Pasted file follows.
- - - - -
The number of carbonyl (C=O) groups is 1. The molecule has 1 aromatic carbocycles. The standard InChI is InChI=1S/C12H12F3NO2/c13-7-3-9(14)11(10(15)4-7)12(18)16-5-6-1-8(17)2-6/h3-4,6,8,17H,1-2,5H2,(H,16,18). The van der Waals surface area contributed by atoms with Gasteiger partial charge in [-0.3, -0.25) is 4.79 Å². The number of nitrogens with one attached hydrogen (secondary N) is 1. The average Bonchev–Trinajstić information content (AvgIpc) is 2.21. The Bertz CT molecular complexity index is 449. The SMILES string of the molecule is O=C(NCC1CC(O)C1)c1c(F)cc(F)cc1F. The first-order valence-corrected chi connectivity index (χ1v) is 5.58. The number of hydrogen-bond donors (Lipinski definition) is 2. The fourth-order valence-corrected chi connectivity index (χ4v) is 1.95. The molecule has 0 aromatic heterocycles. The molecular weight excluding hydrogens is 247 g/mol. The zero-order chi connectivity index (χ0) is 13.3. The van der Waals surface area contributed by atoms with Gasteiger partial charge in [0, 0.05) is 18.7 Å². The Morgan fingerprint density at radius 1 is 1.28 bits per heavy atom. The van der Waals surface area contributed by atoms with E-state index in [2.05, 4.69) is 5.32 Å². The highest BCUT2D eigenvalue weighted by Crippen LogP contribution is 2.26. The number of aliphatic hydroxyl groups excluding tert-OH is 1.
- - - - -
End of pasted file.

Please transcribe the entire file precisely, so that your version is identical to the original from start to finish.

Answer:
The number of carbonyl (C=O) groups is 1. The molecule has 1 aromatic carbocycles. The standard InChI is InChI=1S/C12H12F3NO2/c13-7-3-9(14)11(10(15)4-7)12(18)16-5-6-1-8(17)2-6/h3-4,6,8,17H,1-2,5H2,(H,16,18). The van der Waals surface area contributed by atoms with Gasteiger partial charge in [-0.3, -0.25) is 4.79 Å². The number of nitrogens with one attached hydrogen (secondary N) is 1. The average Bonchev–Trinajstić information content (AvgIpc) is 2.21. The Bertz CT molecular complexity index is 449. The SMILES string of the molecule is O=C(NCC1CC(O)C1)c1c(F)cc(F)cc1F. The first-order valence-corrected chi connectivity index (χ1v) is 5.58. The number of hydrogen-bond donors (Lipinski definition) is 2. The fourth-order valence-corrected chi connectivity index (χ4v) is 1.95. The molecule has 0 aromatic heterocycles. The molecular weight excluding hydrogens is 247 g/mol. The zero-order chi connectivity index (χ0) is 13.3. The van der Waals surface area contributed by atoms with Gasteiger partial charge in [0, 0.05) is 18.7 Å². The Morgan fingerprint density at radius 1 is 1.28 bits per heavy atom. The van der Waals surface area contributed by atoms with E-state index in [2.05, 4.69) is 5.32 Å². The highest BCUT2D eigenvalue weighted by Crippen LogP contribution is 2.26. The number of aliphatic hydroxyl groups excluding tert-OH is 1.